Yes peeing in the forest is still considered “in public”.
It is not surprising how seriously law enforcement take any accusation of making a terroristic threat, but what often surprises clients is what types of actions lead to this type of crime. Even threatening to “kill someone” in the middle of a bar room argument, even if you never intended to go through with the act, can be considered a terroristic threat and lead to serious criminal charges.
A Texas man has been charged with a crime for allegedly calling his girlfriend and making threats. The girlfriend alleges that she received several calls in which the man threatened to kill her. If the man did make these phone calls, one would expect him to face some sort of charge, however, making a “terroristic threat” is not the charge that would immediately come to mind. But that is the charge that the man now faces.
As the Texas Practice Series highlights, it is important to note that the statute covers the “intent” of the person alleged to have committed the crime. A charge of making a terroristic threat does not have to even place the supposed victim in a state of fear, just that there was the intent to do so. Furthermore, the person alleged to have made the threat doesn’t even need to have the capacity or ability to carry out the alleged threat, again, just the intent to instill fear in the victim.
A person charged with making a terroristic threat against another: If the threat is made against a family member or member of the household it’s a Class A misdemeanor. For a Class A misdemeanor a person faces a penalty of up to a year in jail and/or a fine of up to $4,000.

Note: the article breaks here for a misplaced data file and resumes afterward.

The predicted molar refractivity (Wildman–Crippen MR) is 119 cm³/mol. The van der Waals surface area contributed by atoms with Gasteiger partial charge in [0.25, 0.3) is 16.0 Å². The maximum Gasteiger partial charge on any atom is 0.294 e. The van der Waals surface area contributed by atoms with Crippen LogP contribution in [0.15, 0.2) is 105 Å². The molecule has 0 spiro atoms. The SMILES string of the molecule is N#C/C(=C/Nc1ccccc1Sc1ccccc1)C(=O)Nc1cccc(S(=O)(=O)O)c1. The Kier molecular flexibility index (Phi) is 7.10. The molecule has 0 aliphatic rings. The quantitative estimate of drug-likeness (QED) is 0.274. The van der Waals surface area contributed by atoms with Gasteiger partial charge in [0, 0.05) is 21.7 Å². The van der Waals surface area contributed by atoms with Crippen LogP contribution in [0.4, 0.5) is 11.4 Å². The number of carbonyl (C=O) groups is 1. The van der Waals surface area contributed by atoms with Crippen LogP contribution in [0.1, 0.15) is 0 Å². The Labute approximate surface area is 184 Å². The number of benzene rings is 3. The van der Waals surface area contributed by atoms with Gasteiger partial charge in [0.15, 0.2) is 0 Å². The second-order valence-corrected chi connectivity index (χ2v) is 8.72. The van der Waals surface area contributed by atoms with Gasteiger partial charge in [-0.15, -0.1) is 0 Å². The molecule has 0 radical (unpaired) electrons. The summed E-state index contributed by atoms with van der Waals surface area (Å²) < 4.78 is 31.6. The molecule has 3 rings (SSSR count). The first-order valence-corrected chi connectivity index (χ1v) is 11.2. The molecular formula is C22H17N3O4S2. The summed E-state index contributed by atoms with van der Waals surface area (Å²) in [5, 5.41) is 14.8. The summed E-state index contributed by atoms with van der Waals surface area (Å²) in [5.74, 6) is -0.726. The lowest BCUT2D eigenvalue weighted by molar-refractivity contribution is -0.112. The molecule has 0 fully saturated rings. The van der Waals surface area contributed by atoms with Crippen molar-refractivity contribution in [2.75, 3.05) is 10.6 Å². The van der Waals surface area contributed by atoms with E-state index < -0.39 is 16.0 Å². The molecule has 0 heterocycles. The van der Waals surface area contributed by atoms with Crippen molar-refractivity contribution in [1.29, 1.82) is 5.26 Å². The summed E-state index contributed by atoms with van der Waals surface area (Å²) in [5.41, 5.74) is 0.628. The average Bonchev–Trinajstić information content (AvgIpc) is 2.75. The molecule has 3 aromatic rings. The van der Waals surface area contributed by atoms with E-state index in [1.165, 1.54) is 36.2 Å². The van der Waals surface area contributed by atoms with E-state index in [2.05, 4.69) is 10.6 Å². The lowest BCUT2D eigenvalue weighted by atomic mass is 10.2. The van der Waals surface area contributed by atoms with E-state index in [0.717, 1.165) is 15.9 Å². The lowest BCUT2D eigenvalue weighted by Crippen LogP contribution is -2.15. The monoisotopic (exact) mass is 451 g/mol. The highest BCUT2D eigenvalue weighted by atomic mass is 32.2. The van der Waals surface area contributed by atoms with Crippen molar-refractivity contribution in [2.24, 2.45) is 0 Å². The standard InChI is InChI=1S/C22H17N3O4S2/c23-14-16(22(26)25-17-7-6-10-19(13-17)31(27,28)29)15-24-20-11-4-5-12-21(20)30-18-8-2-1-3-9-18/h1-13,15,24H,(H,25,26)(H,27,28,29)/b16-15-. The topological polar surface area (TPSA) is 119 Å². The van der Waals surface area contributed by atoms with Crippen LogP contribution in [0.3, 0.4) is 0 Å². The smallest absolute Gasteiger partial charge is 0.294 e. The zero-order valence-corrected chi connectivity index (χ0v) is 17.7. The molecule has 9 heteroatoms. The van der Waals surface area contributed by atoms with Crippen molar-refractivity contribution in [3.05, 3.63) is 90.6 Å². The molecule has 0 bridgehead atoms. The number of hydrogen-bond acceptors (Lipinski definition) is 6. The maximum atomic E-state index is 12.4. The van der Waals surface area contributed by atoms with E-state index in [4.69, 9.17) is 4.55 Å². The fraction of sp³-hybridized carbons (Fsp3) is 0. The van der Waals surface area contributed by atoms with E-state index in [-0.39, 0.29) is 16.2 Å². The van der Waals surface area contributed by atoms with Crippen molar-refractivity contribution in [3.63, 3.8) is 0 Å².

Authorities are leaning more toward zero tolerance of teenagers who fling around online threats about acts of violence or terrorism. As a result, what might have once merited a slap on the wrist may today result in criminal charges.
The case of teenager Cameron Dambrosio might serve as an object lesson to young people everywhere about minding what you say online unless you are prepared to be arrested for terrorism.
The Methuen, Mass., high school student was arrested last week after posting online videos that show him rapping an original song that police say contained “disturbing verbiage” and reportedly mentioned the White House and the Boston Marathon bombing. He is charged with communicating terrorist threats, a state felony, and faces a potential 20 years in prison. Bail is set at $1 million.
So as you can see it doesn’t surprise me that Law Enforcement can read e-mails without a warrant. These things have been going on for a while now. Here is some laws you don’t know about….
US Customs and Border Protection and Department of Homeland Security Policy Changes
Allowed suspicionless searches of documents and electronic devices carried by US citizens returning from overseas travel.
Before this change, a government directive allowed customs officials to read documents or papers belonging to Americans returning from overseas travel only if there was a reasonable suspicion that a US law had been violated. The new policy, introduced by the Bush administration and followed by the Obama administration, allows government officials to search any documents or papers, including the entire contents of laptops and other electronic devices, without any suspicion of wrongdoing.
Authorized “sneak and peak” searches.
“Sneak and peak” search warrants allow the government to search your home or business without telling you about it until months later. Although national security concerns were the stated justification for this authority, these warrants are issued overwhelmingly in drug cases, with less than 1 percent used for terrorism cases.